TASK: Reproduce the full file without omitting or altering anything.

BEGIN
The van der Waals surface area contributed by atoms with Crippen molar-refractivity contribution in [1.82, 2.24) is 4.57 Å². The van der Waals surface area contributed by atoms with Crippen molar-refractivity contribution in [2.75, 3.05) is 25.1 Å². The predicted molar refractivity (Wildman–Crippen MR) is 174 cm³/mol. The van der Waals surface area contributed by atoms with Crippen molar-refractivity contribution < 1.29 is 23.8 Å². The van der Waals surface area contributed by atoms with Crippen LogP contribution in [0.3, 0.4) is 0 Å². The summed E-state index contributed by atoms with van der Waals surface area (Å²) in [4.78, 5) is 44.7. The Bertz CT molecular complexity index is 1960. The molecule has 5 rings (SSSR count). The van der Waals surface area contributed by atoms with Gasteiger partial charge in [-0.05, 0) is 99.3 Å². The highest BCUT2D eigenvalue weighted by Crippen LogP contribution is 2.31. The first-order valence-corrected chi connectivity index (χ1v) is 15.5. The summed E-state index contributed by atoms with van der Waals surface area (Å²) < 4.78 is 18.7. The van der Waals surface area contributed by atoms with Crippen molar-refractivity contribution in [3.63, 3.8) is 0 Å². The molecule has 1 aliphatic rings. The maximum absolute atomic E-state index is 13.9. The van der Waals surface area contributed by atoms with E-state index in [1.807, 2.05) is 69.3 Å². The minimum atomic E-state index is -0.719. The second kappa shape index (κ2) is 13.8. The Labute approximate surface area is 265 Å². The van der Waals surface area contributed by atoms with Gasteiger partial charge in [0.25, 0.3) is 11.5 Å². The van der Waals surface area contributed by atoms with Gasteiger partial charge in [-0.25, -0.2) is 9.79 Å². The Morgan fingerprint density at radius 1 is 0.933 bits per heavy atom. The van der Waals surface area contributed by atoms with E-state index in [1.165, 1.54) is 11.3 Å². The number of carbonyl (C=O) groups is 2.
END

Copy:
The van der Waals surface area contributed by atoms with Crippen molar-refractivity contribution in [1.82, 2.24) is 4.57 Å². The van der Waals surface area contributed by atoms with Crippen molar-refractivity contribution in [2.75, 3.05) is 25.1 Å². The predicted molar refractivity (Wildman–Crippen MR) is 174 cm³/mol. The van der Waals surface area contributed by atoms with Crippen molar-refractivity contribution < 1.29 is 23.8 Å². The van der Waals surface area contributed by atoms with Crippen LogP contribution in [0.3, 0.4) is 0 Å². The summed E-state index contributed by atoms with van der Waals surface area (Å²) in [4.78, 5) is 44.7. The Bertz CT molecular complexity index is 1960. The molecule has 5 rings (SSSR count). The van der Waals surface area contributed by atoms with Gasteiger partial charge in [-0.05, 0) is 99.3 Å². The highest BCUT2D eigenvalue weighted by Crippen LogP contribution is 2.31. The first-order valence-corrected chi connectivity index (χ1v) is 15.5. The summed E-state index contributed by atoms with van der Waals surface area (Å²) < 4.78 is 18.7. The van der Waals surface area contributed by atoms with Crippen molar-refractivity contribution in [3.63, 3.8) is 0 Å². The molecule has 1 aliphatic rings. The maximum absolute atomic E-state index is 13.9. The van der Waals surface area contributed by atoms with E-state index in [1.807, 2.05) is 69.3 Å². The minimum atomic E-state index is -0.719. The second kappa shape index (κ2) is 13.8. The Labute approximate surface area is 265 Å². The van der Waals surface area contributed by atoms with Gasteiger partial charge in [0.25, 0.3) is 11.5 Å². The van der Waals surface area contributed by atoms with Gasteiger partial charge in [-0.25, -0.2) is 9.79 Å². The Morgan fingerprint density at radius 1 is 0.933 bits per heavy atom. The van der Waals surface area contributed by atoms with E-state index in [1.165, 1.54) is 11.3 Å². The number of carbonyl (C=O) groups is 2.